Jace stared at her in horror, then at his father. “What did you do to her?”

“Nothing,” Valentine said, regaining control of himself. “Yet.”

To Clary’s surprise, Jace paled, as if his father’s words had shocked him.

“I’m the one who should be asking you what you’ve done, Jonathan,” Valentine said, and though he spoke to Jace, his eyes were on Simon. “Why is it still alive? Revenants can regenerate, but not with such little blood in them.”

“You mean me?” Simon demanded. Clary stared. Simon sounded different. He didn’t sound like a kid smarting off to an adult; he sounded like someone who felt like he could face Valentine Morgenstern on equal footing. Like someone who deserved to face him on equal footing. “Oh, that’s right, you left me for dead. Well, dead-er.”

“Shut up.” Jace shot a glare at Simon; his eyes were very dark. “Let me answer this.” He turned to his father. “I let Simon drink my blood,” he said. “So he wouldn’t die.”

Valentine’s already severe face settled into harder lines, as if the bones were pushing out through the skin. “You willingly let a vampire drink your blood?”

Jace seemed to hesitate for a moment—he glanced over at Simon, who was staring fixedly at Valentine with a look of intense hatred. Then he said, carefully, “Yes.”

“You have no idea what you’ve done, Jonathan,” said Valentine in a terrible voice. “No idea.”

“I saved a life,” said Jace. “One you tried to take. I know that much.”

“Not a human life,” said Valentine. “You resurrected a monster that will only kill to feed again. His kind are always hungry—”

“I’m hungry right now,” Simon said, and smiled to reveal that his fang teeth had slid from their sheaths. They glittered white and pointed against his lower lip. “I wouldn’t mind a little more blood. Of course your blood would probably choke me, you poisonous piece of—”

Valentine laughed. “I’d like to see you try it, revenant,” he said. “When the Soul-Sword cuts you, you will burn as you die.”

Clary saw Jace’s eyes go to the Sword, and then to her. There was an unspoken question in them. Quickly, she said, “The Sword isn’t turned. Not quite. He didn’t get Maia’s blood, so he didn’t finish the ceremony—”

Valentine turned toward her, Sword in hand, and she saw him smile. The Sword seemed to flick in his grasp, and then something hit her—it was like being knocked over by a wave, thrown down and then lifted against your will and tossed through the air. She rolled across the floor, helpless to stop herself, until she struck the bulkhead with bruising force. She crumpled at the base of it, gasping with breathlessness and pain.

Simon started toward her at a run. Valentine swung the Soul-Sword and a sheet of sheer, blazing fire rose up, sending him stumbling backward with its surging heat.

Clary struggled to raise herself onto her elbows. Her mouth was full of blood. The world swayed around her and she wondered how hard she’d hit her head and if she was going to pass out. She willed herself to stay conscious.

The fire had receded, but Simon was still crouched on the floor, looking dazed. Valentine glanced briefly at him, and then at Jace. “If you kill the revenant now,” he said, “you can still undo what you’ve done.”

“No,” Jace whispered.

“Just take the weapon you hold in your hand and drive it through his heart.” Valentine’s voice was soft. “One simple motion. Nothing you haven’t done before.”

Jace met his father’s stare with a level gaze. “I saw Agramon,” he said. “It had your face.”

“You met with Agramon alone?” The Soul-Sword glittered as Valentine moved toward his son. “And you lived?”

“You killed the Demon of Fear, but you won’t kill a single vampire, not even at my order?”

Jace stood watching Valentine without expression. “He’s a vampire, that’s true,” he said. “But his name is Simon.”

Valentine stopped in front of Jace, the Soul-Sword in his hand, burning with a harsh black light. Clary wondered for a terrified moment if Valentine meant to stab Jace where he stood, and if Jace meant to let him. “I take it, then,” Valentine said, “that you haven’t changed your mind? What you told me when you came to me before, that was your final word, or do you regret having disobeyed me?”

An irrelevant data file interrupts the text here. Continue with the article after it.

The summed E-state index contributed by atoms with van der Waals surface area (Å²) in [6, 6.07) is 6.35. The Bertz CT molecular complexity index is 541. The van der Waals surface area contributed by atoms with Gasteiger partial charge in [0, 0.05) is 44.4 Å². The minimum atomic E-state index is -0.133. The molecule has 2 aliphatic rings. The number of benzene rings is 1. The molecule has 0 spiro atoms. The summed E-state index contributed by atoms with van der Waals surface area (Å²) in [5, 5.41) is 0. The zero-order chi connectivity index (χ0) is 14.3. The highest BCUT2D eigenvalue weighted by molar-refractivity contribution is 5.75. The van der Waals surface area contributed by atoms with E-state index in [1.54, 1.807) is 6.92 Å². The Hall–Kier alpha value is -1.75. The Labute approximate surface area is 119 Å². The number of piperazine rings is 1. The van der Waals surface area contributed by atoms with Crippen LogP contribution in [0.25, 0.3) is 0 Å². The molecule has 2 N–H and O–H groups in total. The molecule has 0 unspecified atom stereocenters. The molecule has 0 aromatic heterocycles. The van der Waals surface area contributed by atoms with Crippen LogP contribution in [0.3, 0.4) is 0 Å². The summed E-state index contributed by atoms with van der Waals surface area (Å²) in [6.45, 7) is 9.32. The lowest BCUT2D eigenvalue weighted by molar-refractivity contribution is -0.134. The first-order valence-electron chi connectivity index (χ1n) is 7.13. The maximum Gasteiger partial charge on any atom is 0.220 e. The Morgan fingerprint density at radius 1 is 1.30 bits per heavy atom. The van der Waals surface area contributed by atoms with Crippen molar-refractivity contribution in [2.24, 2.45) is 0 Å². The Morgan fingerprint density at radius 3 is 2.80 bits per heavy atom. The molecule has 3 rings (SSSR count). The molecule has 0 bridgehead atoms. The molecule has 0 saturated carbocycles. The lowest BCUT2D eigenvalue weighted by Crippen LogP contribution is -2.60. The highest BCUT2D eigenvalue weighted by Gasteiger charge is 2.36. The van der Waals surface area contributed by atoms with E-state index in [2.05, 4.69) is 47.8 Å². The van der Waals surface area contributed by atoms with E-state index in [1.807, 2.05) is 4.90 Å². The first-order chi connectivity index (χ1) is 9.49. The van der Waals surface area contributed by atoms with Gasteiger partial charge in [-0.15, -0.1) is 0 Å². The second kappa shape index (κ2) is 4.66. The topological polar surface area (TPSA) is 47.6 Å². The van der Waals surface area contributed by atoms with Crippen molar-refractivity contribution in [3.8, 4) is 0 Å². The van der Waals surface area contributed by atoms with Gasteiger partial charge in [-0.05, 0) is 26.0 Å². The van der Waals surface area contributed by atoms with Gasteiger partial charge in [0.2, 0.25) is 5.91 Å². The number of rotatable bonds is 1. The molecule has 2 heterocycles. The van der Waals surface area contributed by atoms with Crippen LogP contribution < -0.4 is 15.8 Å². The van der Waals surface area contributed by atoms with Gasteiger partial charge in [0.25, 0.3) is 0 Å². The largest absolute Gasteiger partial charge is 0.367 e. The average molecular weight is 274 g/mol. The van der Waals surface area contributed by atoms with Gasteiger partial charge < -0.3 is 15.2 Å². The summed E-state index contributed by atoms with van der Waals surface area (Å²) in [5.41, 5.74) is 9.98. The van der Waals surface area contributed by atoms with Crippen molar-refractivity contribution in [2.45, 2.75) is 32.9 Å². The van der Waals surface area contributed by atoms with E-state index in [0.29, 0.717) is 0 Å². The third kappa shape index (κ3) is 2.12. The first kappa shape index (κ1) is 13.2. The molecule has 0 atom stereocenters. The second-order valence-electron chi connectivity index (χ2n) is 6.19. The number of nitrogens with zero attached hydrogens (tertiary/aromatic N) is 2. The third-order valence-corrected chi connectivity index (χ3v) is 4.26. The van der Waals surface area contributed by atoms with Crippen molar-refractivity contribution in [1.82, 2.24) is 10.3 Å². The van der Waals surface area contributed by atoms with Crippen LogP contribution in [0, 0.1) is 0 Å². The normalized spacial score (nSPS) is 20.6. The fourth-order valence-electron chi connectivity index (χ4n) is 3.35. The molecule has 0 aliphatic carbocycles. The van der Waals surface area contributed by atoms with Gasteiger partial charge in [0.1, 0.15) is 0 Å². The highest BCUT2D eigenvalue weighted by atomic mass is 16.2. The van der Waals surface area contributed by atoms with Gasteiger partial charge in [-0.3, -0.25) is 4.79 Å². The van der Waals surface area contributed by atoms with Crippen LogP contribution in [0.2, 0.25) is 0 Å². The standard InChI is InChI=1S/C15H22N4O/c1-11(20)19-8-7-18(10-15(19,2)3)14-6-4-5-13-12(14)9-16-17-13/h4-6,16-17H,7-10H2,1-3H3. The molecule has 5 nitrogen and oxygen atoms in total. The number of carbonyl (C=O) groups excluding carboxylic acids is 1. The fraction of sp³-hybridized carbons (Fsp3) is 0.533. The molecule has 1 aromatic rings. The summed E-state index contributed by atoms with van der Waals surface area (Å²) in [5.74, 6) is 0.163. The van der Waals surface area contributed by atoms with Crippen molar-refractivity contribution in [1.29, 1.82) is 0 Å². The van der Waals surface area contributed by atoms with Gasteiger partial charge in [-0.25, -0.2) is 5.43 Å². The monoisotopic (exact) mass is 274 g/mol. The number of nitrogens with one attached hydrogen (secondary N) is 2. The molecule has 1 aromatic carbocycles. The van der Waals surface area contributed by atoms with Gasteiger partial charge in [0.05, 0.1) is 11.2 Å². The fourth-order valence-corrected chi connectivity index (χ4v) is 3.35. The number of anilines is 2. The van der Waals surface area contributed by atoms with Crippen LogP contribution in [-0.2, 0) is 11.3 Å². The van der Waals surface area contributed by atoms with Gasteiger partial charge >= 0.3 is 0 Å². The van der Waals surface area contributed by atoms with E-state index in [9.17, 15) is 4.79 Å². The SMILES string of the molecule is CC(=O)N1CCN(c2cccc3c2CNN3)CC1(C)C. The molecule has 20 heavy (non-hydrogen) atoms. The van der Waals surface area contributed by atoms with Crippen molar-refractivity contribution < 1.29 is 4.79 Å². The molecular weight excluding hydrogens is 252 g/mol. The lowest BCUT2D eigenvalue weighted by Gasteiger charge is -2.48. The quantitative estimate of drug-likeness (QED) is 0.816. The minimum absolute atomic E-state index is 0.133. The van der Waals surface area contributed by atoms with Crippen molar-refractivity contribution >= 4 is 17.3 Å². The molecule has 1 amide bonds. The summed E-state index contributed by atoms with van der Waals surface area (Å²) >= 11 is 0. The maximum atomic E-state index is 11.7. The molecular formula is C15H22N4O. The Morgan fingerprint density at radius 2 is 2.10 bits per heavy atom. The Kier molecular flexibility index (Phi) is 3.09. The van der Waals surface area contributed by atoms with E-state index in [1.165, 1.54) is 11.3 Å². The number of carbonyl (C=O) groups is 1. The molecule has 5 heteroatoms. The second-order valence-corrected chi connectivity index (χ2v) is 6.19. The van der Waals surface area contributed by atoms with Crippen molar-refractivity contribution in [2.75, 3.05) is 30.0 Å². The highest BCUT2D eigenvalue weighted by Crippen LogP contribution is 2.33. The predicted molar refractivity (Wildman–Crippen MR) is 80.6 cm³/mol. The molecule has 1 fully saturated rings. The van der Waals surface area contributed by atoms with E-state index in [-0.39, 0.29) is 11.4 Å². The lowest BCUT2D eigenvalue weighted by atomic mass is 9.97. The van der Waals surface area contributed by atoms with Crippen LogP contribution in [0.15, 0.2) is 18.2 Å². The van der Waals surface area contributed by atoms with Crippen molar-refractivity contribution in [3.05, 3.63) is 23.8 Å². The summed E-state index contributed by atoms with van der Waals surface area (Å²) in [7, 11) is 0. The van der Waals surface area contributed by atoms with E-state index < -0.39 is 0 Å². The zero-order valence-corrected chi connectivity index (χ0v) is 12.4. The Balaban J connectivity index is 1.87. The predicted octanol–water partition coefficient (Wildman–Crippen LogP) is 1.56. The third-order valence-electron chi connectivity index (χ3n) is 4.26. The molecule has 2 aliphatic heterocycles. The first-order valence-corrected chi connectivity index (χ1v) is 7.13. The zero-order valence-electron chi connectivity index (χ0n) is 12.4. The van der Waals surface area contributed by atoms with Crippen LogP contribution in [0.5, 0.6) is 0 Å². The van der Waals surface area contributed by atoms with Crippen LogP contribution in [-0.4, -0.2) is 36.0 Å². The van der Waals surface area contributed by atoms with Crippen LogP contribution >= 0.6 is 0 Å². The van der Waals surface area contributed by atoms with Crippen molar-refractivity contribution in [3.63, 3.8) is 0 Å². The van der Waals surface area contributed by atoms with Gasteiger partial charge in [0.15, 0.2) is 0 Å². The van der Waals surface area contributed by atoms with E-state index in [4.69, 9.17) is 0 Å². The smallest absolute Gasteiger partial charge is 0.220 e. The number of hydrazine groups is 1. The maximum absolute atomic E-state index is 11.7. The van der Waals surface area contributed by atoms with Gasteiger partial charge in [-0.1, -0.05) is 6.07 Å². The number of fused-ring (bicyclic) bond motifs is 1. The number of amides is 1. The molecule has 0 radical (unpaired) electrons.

Jace shook his head slowly. One hand still clutched the broken strut, but his other hand—his right—was at his waist, drawing something from his belt. His eyes, though, never left Valentine’s, and Clary wasn’t sure Valentine saw what he was doing. She hoped not.

“Yes,” Jace said, “I regret having disobeyed you.”

No! Clary thought, but her heart sank. Was he giving up, did he think it was the only way to save her and Simon?

Valentine’s face softened. “Jonathan—”

“Especially,” Jace said, “since I plan to do it again. Right now.” His hand moved, quick as a flash of light, and something hurtled through the air toward Clary. It fell a few inches from her, hitting the metal with a clang and rolling. Her eyes widened.

It was her mother’s stele.

Valentine began to laugh. “A stele? Jace, is this some sort of joke? Or have you finally—”

Clary didn’t hear the rest of what he said; she heaved herself up, gasping as pain lanced through her head. Her eyes watered, her vision blurred; she reached out a shaking hand for the stele—and as her fingers touched it, she heard a voice, as clear inside her head as if her mother stood beside her. Take the stele, Clary. Use it. You know what to do.

Her fingers closed spasmodically around it. She sat up, ignoring the wave of pain that went through her head and down her spine. She was a Shadowhunter, and pain was something you lived with. Dimly, she could hear Valentine call her name, hear his footsteps, coming nearer—and she flung herself at the bulkhead, thrusting the stele forward with such force that when its tip touched the metal, she thought she heard the sizzle of something burning.

She began to draw. As always happened when she drew, the world fell away and there was only herself and the stele and the metal she drew on. She remembered standing outside Jace’s cell whispering to herself, Open, open, open, and knew that she had drawn on all her strength to create the rune that had broken Jace’s bonds. And she knew that the strength she had put into that rune was not a tenth, not a hundredth, of the strength she was putting into this. Her hands burned and she cried out as she dragged the stele down the metal wall, leaving a thick black line like char behind it. Open.

All her frustration, all her disappointment, all her rage went through her fingers and into the stele and into the rune. Open. All her love, all her relief at seeing Simon alive, all her hope that they still might survive. Open!

Her hand, still holding the stele, dropped to her lap. For a moment there was utter silence as all of them—Jace, Valentine, even Simon—stared along with her at the rune that burned on the ship’s bulkhead.